Lib Dem members survey: 68% approve of Coalition Budget, was “good overall for the country”

Lib Dem Voice has polled our members-only forum to discover what Lib Dem members think of the Coalition Government’s budget, and what you make of the Lib Dems’ and Government’s performance to date. Over 350 party members have responded, and we’re publishing the full results of our survey this week.

First, LDV asked: The balance of spending cuts to tax rises announced by the coalition government in its measures to reduce the budget deficit is 77% spending cuts to 23% tax rises. What do you think of this balance?

Here’s what Lib Dem members said:

  • 7% – There should be more spending cuts and fewer tax rises
  • 43% – The balance announced by the Coalition Government is about right
  • 33% – There should be fewer spending cuts and more tax rises, with the emphasis still on spending cuts
  • 17% – There should be fewer spending cuts and more tax rises, but with the emphasis on tax rises rather than spending cuts
  • (Excluding Don’t Know / No Opinion / Other)

A plurality (43%) of Lib Dem members in our survey, therefore, endorsed the Coalition Government’s balance of spending cuts and tax rises to cut the deficit. However, one-third of members supported a different approach, with fewer spending cuts balanced by greater tax rises – which, indeed, was what the Lib Dem manifesto urged, suggesting a balance closer to 71%:29% (while Labour advocated a 2:1 ratio).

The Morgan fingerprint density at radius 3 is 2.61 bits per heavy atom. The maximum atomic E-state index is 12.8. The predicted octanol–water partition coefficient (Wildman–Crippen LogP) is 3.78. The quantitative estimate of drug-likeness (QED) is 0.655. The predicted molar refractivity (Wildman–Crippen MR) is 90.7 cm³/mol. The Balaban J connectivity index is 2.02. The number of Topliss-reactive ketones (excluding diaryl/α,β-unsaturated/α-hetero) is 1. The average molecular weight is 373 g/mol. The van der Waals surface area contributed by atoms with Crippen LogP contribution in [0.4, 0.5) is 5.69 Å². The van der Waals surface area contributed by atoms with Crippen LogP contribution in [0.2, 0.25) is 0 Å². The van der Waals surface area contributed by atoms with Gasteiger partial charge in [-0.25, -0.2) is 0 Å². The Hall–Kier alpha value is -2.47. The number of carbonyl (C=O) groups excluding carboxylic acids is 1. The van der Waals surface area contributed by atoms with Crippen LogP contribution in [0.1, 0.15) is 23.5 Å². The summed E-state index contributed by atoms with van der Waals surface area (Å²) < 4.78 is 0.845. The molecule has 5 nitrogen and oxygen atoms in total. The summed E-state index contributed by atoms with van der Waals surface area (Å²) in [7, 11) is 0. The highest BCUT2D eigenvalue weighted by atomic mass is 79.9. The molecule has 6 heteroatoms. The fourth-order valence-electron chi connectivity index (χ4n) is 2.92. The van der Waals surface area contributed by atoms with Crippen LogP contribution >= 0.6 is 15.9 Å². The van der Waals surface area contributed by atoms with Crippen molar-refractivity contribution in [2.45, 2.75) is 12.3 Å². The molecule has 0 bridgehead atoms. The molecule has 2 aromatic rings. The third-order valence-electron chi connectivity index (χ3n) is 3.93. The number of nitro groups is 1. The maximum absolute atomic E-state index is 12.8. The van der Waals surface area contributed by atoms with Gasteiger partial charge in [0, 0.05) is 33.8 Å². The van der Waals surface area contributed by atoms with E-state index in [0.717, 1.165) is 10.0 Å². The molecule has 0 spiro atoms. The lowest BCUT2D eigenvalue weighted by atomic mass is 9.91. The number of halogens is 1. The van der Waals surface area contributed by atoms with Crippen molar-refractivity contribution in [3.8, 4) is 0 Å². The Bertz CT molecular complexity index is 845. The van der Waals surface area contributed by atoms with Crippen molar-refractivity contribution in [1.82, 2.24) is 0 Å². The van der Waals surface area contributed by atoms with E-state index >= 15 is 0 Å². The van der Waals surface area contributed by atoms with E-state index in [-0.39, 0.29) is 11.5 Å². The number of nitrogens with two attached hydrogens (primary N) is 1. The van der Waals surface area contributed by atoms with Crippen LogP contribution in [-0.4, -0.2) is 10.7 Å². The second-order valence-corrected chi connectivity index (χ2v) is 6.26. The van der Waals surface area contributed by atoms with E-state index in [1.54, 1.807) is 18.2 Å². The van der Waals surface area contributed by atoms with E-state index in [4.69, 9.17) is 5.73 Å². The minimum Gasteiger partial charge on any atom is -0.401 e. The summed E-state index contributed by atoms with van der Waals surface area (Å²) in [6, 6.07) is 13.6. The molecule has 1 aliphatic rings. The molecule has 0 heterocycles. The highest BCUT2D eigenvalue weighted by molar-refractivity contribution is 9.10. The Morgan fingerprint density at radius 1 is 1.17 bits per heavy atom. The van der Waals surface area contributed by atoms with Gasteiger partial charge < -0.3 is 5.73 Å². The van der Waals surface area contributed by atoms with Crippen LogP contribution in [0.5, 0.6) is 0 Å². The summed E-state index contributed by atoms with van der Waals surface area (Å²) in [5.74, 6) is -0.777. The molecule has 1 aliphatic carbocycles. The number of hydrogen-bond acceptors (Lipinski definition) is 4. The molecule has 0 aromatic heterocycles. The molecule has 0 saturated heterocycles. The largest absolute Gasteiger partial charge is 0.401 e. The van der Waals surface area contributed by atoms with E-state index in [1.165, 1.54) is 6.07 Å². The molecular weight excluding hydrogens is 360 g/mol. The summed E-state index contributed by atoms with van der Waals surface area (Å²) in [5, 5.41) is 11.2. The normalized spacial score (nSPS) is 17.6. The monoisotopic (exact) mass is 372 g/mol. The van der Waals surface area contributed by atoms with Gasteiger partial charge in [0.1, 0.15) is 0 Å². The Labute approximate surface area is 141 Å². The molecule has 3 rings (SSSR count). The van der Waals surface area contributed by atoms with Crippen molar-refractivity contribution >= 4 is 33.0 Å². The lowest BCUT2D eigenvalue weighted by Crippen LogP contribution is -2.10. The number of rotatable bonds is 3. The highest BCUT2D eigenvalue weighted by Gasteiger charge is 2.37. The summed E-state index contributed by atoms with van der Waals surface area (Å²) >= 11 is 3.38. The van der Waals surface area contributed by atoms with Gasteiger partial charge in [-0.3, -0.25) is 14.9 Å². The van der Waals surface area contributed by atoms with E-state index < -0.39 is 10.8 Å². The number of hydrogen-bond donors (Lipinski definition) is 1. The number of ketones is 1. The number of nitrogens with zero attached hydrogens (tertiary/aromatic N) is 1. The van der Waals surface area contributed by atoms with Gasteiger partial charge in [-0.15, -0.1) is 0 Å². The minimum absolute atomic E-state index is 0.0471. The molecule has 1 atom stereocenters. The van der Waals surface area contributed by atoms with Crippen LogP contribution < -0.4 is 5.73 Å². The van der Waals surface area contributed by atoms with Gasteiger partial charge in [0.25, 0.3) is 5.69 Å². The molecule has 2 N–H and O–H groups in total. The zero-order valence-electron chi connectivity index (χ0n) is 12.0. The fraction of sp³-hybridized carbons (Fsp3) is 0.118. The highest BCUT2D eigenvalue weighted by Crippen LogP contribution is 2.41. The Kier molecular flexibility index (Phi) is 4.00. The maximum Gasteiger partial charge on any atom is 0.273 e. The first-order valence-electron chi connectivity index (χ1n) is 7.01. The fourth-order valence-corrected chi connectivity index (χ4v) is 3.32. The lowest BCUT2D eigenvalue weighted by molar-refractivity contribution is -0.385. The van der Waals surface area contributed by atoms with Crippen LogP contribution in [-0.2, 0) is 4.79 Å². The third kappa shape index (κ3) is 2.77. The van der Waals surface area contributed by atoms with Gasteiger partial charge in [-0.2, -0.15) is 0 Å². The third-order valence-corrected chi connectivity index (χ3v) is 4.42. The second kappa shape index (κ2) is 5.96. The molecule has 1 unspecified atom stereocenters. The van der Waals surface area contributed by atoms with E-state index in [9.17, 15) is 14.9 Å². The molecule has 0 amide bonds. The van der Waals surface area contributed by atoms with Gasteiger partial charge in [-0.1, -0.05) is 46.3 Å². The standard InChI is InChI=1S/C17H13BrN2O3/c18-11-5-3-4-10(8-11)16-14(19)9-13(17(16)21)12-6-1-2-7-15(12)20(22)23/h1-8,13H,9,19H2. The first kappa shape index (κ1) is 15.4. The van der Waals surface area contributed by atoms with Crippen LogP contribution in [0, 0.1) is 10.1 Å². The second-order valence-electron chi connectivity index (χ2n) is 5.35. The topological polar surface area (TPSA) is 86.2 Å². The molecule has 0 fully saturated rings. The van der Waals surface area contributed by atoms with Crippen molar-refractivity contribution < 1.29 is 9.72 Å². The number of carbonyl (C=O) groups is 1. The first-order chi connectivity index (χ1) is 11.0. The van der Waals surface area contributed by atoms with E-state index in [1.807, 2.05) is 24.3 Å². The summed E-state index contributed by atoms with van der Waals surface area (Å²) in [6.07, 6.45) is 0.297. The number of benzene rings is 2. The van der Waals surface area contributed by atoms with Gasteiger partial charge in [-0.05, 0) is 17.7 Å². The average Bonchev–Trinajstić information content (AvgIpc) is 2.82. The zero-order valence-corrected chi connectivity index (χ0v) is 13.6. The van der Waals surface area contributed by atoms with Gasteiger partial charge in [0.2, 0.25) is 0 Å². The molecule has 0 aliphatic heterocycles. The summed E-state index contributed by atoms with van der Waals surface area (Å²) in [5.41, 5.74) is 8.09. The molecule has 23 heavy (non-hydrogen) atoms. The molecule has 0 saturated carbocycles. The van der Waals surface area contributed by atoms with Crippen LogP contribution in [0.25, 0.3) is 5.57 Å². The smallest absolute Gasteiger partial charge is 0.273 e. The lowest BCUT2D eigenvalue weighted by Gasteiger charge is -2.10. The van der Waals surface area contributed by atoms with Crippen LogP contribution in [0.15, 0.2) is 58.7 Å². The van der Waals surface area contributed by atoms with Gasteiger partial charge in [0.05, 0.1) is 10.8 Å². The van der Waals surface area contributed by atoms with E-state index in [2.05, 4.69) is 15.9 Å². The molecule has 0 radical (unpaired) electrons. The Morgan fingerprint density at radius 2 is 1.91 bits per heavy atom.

A smaller minority (17%) supported deficit-cutting with an emphasis on tax-rises rather than spending cuts; while a smaller group still (7%) reckoned the Coalition Budget had failed to be austere enough, and felt there was scope for further spending cuts and fewer tax rises.

The degree to which this was a budget over which the Lib Dems exerted any real influence has provoked a far degree of comment, so LDV next asked: What is your view of the extent of Lib Dem influence in the Coalition Government’s budget?

Here’s what our sample of Lib Dem members said:

  • 6% – The budget was basically a Conservative budget
  • 41% – It was mainly a Conservative budget, with disappointingly few concessions to the Lib Dems
  • 53% – This was a Coalition Government budget, with a reasonable balance of Conservative and Lib Dem policies
  • 6% – The budget was a major achievement for the Lib Dems incorporating many of the party’s policies
    (Excluding Don’t know / No opinion / Other)

A majority, therefore, backed the Budget as representing a reasonable balance of measures roughly in accord with the respective strength of the parties in the coalition. However, a significant minority – some four in 10 party members – viewed the Coalition Budget as “disappointing”, with too few concessions to Lib Dem policies. Only small numbers on either side viewed the Budget either as a triumph for the Lib Dems, or a total capitulation to the Tories.

Finally, we asked party members their overall views of the Coalition Budget. First: Overall, do you think it was a fair or unfair budget?

Here’s what they told us:

  • 52% – Fair overall
  • 25% – Unfair overall
  • 23% – Neither fair nor unfair
  • (Excluding Don’t know / No opinion)

And then secondly: Overall, do you think the budget was good or bad for the country?

  • 68% – Overall it was good for the country
  • 18% – Overall it was bad for the country
  • 14% – It was neither good nor bad
  • (Excluding Don’t know / No opinion)